Effect on School Choice: While the Common Core standards and tests are not currently required for private and home schools, these facts are also abundantly clear: 1) The GED and college entrance exams are being aligned to the Common Core; 2) Popular private and home school texts are being aligned to Common Core 2) Governor Scott and Commissioner Bennett have publicly stated that they want voucher students that attend private schools to take the state Common Core tests, essentially imposing the Common Core on private schools22; and 4) The Home School Legal Defense Association calls the Common Core standards “too much like a national curriculum.”23 There may not be very much more time for private and home schooled students to avoid these standards

Likely Effects of Common Core: You say in your letter that you believe that “these new standards ensure we provide our kids with a better education and the taxpayers with a better return on their investment” and that “students graduate high school more prepared for college and the workforce.” Yet, there is no field or baseline data showing this as required by the education funding bill, SB 107624. The Thomas B Fordham Institute, often cited by proponents, concedes that Florida’s standards are already near or above the same levels of rigor as the Common Core25. This begs the question as to why the State of Florida must put its education system through such costly, wrenching changes to obtain essentially the same level of rigor, especially when the current standards result in more than seventy percent of Florida high school graduates needing remediation in college.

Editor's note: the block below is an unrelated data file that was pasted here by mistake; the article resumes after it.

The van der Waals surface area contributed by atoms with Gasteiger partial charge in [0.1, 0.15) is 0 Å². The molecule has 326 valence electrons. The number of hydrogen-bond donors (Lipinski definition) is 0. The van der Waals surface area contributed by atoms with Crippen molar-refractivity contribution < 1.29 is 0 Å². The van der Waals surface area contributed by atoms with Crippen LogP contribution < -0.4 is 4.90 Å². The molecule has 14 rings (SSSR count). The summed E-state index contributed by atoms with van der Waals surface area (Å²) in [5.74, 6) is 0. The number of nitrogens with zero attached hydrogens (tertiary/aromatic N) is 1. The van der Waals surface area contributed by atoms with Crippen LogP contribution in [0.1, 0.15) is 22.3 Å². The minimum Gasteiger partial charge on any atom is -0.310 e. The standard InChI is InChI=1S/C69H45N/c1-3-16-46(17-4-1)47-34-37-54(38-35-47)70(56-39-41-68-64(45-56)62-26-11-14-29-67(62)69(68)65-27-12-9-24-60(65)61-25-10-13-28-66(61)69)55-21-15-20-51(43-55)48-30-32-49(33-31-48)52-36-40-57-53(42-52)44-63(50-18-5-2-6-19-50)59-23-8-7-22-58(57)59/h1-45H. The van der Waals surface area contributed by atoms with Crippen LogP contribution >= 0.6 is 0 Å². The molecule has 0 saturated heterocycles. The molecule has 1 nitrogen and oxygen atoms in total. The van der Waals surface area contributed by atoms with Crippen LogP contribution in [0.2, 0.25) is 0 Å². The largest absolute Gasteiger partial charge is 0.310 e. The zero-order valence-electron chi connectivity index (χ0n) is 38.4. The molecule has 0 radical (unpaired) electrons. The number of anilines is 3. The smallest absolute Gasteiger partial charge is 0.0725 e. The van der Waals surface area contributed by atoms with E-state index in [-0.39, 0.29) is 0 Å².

20 Ibid with personal report from Dr. Effrem who attended this conference and session. In addition, there is evidence from Rhode Island’s Race to the Top Early Learning Challenge application that Rhode Island’s proposed early learning data system will be linked to both the state’s K-12 data system and to the state’s universal newborn screening and health data system…” as discussed in Education Liberty Watch’s report – Government Preschool Tyranny – “You Ain’t Seen Nothing Yet!” Education Liberty Watch 2/24/12 http://edlibertywatch.org/2012/02/government-preschool-tyranny-you-aint-seen-nothing-yet/